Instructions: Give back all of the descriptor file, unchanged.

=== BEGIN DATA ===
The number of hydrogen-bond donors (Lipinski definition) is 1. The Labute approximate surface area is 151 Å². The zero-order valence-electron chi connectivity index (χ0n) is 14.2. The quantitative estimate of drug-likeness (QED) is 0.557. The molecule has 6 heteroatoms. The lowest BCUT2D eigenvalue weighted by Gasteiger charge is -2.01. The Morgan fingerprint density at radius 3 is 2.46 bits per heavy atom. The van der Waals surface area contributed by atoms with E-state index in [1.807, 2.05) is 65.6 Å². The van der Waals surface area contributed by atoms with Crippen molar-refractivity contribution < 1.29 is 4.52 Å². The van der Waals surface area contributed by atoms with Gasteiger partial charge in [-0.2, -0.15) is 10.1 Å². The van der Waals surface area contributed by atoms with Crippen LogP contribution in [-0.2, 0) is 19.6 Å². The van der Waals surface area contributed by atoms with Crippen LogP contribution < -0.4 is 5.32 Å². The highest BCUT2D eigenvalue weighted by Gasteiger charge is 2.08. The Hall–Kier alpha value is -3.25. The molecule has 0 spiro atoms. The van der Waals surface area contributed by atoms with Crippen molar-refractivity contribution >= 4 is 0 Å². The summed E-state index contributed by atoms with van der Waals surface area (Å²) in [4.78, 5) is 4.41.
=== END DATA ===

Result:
The number of hydrogen-bond donors (Lipinski definition) is 1. The Labute approximate surface area is 151 Å². The zero-order valence-electron chi connectivity index (χ0n) is 14.2. The quantitative estimate of drug-likeness (QED) is 0.557. The molecule has 6 heteroatoms. The lowest BCUT2D eigenvalue weighted by Gasteiger charge is -2.01. The Morgan fingerprint density at radius 3 is 2.46 bits per heavy atom. The van der Waals surface area contributed by atoms with E-state index in [1.807, 2.05) is 65.6 Å². The van der Waals surface area contributed by atoms with Crippen molar-refractivity contribution < 1.29 is 4.52 Å². The van der Waals surface area contributed by atoms with Gasteiger partial charge in [-0.2, -0.15) is 10.1 Å². The van der Waals surface area contributed by atoms with Crippen LogP contribution in [-0.2, 0) is 19.6 Å². The van der Waals surface area contributed by atoms with Crippen LogP contribution < -0.4 is 5.32 Å². The highest BCUT2D eigenvalue weighted by Gasteiger charge is 2.08. The Hall–Kier alpha value is -3.25. The molecule has 0 spiro atoms. The van der Waals surface area contributed by atoms with Crippen molar-refractivity contribution >= 4 is 0 Å². The summed E-state index contributed by atoms with van der Waals surface area (Å²) in [4.78, 5) is 4.41.